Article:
Monday, February 22, 2010

Technology trumps sociability

Technology has certainly improved our lives in many ways, and given us new opportunities, of which blogging is an example--I can now get my jollies writing for readers from around the block to Australia.

But technology seems to have a price. Since blogging is easier than actually catching people between tasks on the phone, I blog more than I talk to my friends.

Even folk dancing has been changed by technology, partly for the better and partly for the worse. Once upon a time, a folk dance session leader had to haul boxes of records, cassette tapes, and/or CDs, in addition to the machinery to play all of the above, to a session. Now, all that's needed is a laptop computer with a ton of music downloaded or uploaded unto it, plus some speakers. So it's a lot easier for the leader to manage the gear. On the other hand, using a computer can actually result in less socializing--instead of the half a minute or so between dances that we used to have for gabbing while the leader searched for and set up a recording, dancers rarely get more than about 5-10 seconds now, if that, to talk while the leader finds and clicks on the next selection.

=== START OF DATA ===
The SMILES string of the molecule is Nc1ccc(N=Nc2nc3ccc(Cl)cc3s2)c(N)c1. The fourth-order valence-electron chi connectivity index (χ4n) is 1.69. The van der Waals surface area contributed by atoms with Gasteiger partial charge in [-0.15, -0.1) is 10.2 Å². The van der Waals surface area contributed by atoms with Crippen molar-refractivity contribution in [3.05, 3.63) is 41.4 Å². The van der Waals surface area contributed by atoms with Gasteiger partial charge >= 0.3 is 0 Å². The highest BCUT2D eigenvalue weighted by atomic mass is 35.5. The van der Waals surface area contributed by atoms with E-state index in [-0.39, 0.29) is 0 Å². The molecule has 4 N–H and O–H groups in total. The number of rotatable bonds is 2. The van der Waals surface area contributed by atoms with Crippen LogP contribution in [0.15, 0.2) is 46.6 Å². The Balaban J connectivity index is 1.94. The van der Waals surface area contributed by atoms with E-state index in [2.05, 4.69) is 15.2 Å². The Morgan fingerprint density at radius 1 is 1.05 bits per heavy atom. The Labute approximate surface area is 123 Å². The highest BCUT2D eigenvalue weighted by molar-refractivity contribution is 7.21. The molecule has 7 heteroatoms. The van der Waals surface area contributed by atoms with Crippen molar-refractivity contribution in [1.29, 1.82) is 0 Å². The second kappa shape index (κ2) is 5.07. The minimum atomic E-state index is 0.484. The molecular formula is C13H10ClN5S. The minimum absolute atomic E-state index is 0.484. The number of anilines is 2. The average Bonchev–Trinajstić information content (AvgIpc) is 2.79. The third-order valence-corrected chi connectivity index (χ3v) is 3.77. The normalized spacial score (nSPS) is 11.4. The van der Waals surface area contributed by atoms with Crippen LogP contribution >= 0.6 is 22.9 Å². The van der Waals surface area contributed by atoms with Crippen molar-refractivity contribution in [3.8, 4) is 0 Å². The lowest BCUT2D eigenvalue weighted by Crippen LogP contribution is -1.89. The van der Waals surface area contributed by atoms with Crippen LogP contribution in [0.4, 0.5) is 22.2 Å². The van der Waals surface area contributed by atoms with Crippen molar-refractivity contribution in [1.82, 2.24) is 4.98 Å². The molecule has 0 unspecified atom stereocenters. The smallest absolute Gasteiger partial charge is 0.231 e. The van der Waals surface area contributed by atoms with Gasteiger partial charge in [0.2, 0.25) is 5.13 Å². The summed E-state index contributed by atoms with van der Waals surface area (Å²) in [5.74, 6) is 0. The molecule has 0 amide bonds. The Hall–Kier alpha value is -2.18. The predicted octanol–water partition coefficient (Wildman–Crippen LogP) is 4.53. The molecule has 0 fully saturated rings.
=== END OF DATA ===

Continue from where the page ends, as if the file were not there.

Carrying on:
Who would have thought that making life easier could actually make "having a life" harder?

See also the AARP Magazine March and April 2010 issue's article "Where Conversation Goes from Here."


Anonymous Miami Al said...

Can have socialization there, it might lead to dancing... :)

Definitely in the area of unintended consequences. I'm more caught up on the lives of people I haven't seen since high school, but I feel like a bunch of people I am tight with here only get seen once every month or two.

Definitely closer with people online, which I suppose is similar to your feeling toward the folk dancing.

Mon Feb 22, 02:56:00 PM 2010  
Blogger Shira Salamone said...

"Definitely closer with people online." Likewise, Al. It's partly a consequence of the ease of online communication--I can blog or send an e-mail whenever *I* want or whenever *I'm* available, whereas, if I want to talk to someone on the phone or meet them for dinner, we *both* have to be available at the same time. It takes two to talk.

Mon Feb 22, 05:00:00 PM 2010  

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